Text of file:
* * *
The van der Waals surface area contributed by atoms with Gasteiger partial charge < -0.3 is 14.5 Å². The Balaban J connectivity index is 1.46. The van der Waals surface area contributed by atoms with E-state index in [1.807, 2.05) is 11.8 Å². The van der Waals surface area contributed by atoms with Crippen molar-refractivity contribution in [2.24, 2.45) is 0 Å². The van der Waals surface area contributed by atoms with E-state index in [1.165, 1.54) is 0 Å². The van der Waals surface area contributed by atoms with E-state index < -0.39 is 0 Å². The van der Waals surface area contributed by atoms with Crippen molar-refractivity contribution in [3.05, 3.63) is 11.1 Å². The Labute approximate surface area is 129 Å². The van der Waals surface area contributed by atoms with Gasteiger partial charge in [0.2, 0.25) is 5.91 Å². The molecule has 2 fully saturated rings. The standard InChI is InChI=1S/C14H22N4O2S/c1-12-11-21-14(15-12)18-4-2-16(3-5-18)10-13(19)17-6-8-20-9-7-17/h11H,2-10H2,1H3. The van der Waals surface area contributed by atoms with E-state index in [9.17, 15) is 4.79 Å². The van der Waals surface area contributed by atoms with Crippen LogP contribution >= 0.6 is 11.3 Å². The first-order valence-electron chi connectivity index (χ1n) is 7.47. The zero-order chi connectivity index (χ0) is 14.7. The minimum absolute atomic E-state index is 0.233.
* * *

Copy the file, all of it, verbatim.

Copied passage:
The van der Waals surface area contributed by atoms with Gasteiger partial charge < -0.3 is 14.5 Å². The Balaban J connectivity index is 1.46. The van der Waals surface area contributed by atoms with E-state index in [1.807, 2.05) is 11.8 Å². The van der Waals surface area contributed by atoms with Crippen molar-refractivity contribution in [2.24, 2.45) is 0 Å². The van der Waals surface area contributed by atoms with E-state index in [1.165, 1.54) is 0 Å². The van der Waals surface area contributed by atoms with E-state index < -0.39 is 0 Å². The van der Waals surface area contributed by atoms with Crippen molar-refractivity contribution in [3.05, 3.63) is 11.1 Å². The Labute approximate surface area is 129 Å². The van der Waals surface area contributed by atoms with Gasteiger partial charge in [0.2, 0.25) is 5.91 Å². The molecule has 2 fully saturated rings. The standard InChI is InChI=1S/C14H22N4O2S/c1-12-11-21-14(15-12)18-4-2-16(3-5-18)10-13(19)17-6-8-20-9-7-17/h11H,2-10H2,1H3. The van der Waals surface area contributed by atoms with E-state index in [9.17, 15) is 4.79 Å². The van der Waals surface area contributed by atoms with Crippen LogP contribution >= 0.6 is 11.3 Å². The first-order valence-electron chi connectivity index (χ1n) is 7.47. The zero-order chi connectivity index (χ0) is 14.7. The minimum absolute atomic E-state index is 0.233.